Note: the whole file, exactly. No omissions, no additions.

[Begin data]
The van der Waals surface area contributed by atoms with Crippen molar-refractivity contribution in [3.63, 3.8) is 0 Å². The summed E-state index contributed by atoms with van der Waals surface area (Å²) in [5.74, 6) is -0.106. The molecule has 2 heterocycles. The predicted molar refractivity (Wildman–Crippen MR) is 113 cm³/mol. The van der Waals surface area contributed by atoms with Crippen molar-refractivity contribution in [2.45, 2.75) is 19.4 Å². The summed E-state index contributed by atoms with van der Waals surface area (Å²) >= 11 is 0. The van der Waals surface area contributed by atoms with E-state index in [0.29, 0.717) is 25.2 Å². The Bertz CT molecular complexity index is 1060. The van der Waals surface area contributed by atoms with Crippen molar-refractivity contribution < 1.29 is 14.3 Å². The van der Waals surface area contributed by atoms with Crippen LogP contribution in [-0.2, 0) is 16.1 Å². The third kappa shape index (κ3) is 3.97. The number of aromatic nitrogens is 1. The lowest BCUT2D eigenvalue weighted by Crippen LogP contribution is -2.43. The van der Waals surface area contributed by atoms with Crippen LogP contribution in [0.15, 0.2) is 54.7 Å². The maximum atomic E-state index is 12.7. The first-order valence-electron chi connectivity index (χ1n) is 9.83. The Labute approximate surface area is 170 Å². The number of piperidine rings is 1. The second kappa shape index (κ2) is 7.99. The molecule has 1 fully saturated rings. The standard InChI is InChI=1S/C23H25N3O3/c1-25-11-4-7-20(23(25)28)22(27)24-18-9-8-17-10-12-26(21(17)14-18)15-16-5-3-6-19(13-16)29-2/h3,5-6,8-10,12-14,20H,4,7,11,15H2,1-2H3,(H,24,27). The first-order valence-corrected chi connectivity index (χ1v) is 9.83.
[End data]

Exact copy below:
The van der Waals surface area contributed by atoms with Crippen molar-refractivity contribution in [3.63, 3.8) is 0 Å². The summed E-state index contributed by atoms with van der Waals surface area (Å²) in [5.74, 6) is -0.106. The molecule has 2 heterocycles. The predicted molar refractivity (Wildman–Crippen MR) is 113 cm³/mol. The van der Waals surface area contributed by atoms with Crippen molar-refractivity contribution in [2.45, 2.75) is 19.4 Å². The summed E-state index contributed by atoms with van der Waals surface area (Å²) >= 11 is 0. The van der Waals surface area contributed by atoms with E-state index in [0.29, 0.717) is 25.2 Å². The Bertz CT molecular complexity index is 1060. The van der Waals surface area contributed by atoms with Crippen molar-refractivity contribution < 1.29 is 14.3 Å². The van der Waals surface area contributed by atoms with Crippen LogP contribution in [-0.2, 0) is 16.1 Å². The third kappa shape index (κ3) is 3.97. The number of aromatic nitrogens is 1. The lowest BCUT2D eigenvalue weighted by Crippen LogP contribution is -2.43. The van der Waals surface area contributed by atoms with Crippen LogP contribution in [0.15, 0.2) is 54.7 Å². The maximum atomic E-state index is 12.7. The first-order valence-electron chi connectivity index (χ1n) is 9.83. The Labute approximate surface area is 170 Å². The number of piperidine rings is 1. The second kappa shape index (κ2) is 7.99. The molecule has 1 fully saturated rings. The standard InChI is InChI=1S/C23H25N3O3/c1-25-11-4-7-20(23(25)28)22(27)24-18-9-8-17-10-12-26(21(17)14-18)15-16-5-3-6-19(13-16)29-2/h3,5-6,8-10,12-14,20H,4,7,11,15H2,1-2H3,(H,24,27). The first-order valence-corrected chi connectivity index (χ1v) is 9.83.